By: Robert B. McCoy
In most cases, a municipality can chose whether to mandate that its employees reside within the municipality’s corporate limits. Special rules, however, apply to police officers, firefighters and appointed officers of a municipality.
Municipalities that have chosen to impose employee residency requirements have sometimes faced constitutional challenges to their policies. These challenges seldom succeed in the courts. All that is needed for an employee residency requirement to be constitutional is that the municipality had a “rational basis” for adopting the requirement. This standard can be easily met. The Seventh Circuit Court of Appeals (the federal appeals court that sits in Chicago) has noted, for example, that a city’s need to have its employees sometimes available on short notice is a sufficient, rational reason for a residency requirement to make it constitutional. Gusewelle v. City of Wood River, 374 F.3d 569, 578 (7th Cir. 2004.)
Although municipalities may choose to impose residency requirements on employees, the Municipal Code provides that certain appointed municipal officers must be residents. The default rule is that all appointed officers must be residents of the municipality in which they serve. (65 ILCS 5/3.1-10-6.) However, the Municipal Code exempts from this residency requirement “municipal engineers, health officers, attorneys, or other officers who require technical training or knowledge.” There are no reported court cases giving guidance on this point, but it appears that a city council or village board could not adopt an ordinance imposing a residency requirement on “municipal engineers, health officers, attorneys, or other officers who require technical training or knowledge,” where such an ordinance would probably constitute an unlawful restriction on the mayor’s or village president’s authority to appoint officers of his or her choosing to these offices.
Police officers and firemen are considered officers, and per default rule, they must be residents of their municipality. But, unlike the case for other officers, the Municipal Code expressly provides that a municipality can adopt an ordinance that changes this default rule and not require that its police officers and firemen be residents. It is our opinion that a municipality could also exclude its police chief or fire chief from any residency requirements. Note that for municipalities whose police officers of firemen are appointed by a board of police and fire commissioners, residency requirements for police officers or firemen cannot be made more restrictive for any individual during his or her period of service, nor can residency be made a condition of promotion, except for the rank or position of fire or police chief. (65 ILCS 5/10-2.1-6.)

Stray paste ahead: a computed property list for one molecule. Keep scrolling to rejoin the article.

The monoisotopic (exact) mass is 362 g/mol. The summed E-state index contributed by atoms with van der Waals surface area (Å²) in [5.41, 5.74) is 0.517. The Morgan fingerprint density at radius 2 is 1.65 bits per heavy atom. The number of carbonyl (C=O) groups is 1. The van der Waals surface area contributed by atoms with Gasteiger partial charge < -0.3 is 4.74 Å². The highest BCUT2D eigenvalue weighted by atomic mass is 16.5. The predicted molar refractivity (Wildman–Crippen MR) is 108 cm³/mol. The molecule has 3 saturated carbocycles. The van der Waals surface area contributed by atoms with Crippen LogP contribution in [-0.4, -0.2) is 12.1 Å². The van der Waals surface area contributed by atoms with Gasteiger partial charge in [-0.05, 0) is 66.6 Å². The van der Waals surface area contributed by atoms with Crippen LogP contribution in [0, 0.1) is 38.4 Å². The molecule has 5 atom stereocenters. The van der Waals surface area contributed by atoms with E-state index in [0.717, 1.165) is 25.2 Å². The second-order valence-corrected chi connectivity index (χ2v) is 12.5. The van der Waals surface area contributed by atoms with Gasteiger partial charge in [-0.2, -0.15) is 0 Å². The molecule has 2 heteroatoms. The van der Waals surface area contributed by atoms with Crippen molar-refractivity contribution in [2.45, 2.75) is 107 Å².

Who is an officer of a municipality, as opposed to a mere employee, is not always clear. The Municipal Code lists the following positons, which may be filled by the mayor or village president with the advice and consent of the city council or village board, as being appointive offices: “(1) a treasurer (if the treasurer is not an elected position in the municipality), (2) a collector, (3) a comptroller, (4) a marshal, (5) an attorney or a corporation counsel, (6) one or more purchasing agents and deputies, (7) the number of auxiliary police officers determined necessary by the corporate authorities, (8) police matrons, (9) a commissioner of public works, (10) a budget director or a budget officer, and (11) other officers necessary to carry into effect the powers conferred upon municipalities.” (65 ILCS 5/3.1-30-5.) This last category is vague, but the courts have provided some guidance in its interpretation. In determining whether a person is an employee or an officer, the courts look at whether appointment is for a certain term, whether an oath of office is required, and whether the person has the supervisory and discretion to act on behalf of the municipality. Rinchich v. Village of Bridgeview, 235 Ill. App. 3d 614, 628, 601 N.E.2d 1202, 1211 (1st Dist. 1992).
If a position is held by an appointed officer, as opposed to a hired employee, and if there is no statutory exception that allows or requires the officer to be a non-resident, the Municipal Code requires that the person to be a resident. For example, an appointed city administrator, who exercises a large amount of discretion in the performance of his or her duties, would likely be an officer, and without an applicable exception to the default rule that appointed officers must be residents, the city administrator would be required to be a city resident.
- A municipality can choose whether to require residency of its “ordinary” employees.
- A municipality can choose whether to require residency of its police officers and firemen. However, if there is no ordinance providing otherwise, police officers and firemen must be residents of the municipality.
- A city council or village board likely lacks the authority to require residency of the municipality’s attorney, engineer, or any officer required to have technical training or knowledge. Imposing a residency requirement improperly limits the mayor’s or village president’s power to make appointments to these offices.
- Other appointed officers of a municipality may be required by statutes to be residents of the municipality. Consult with your attorney if you have questions whether an appointed officer can reside outside of your municipality’s corporate limits.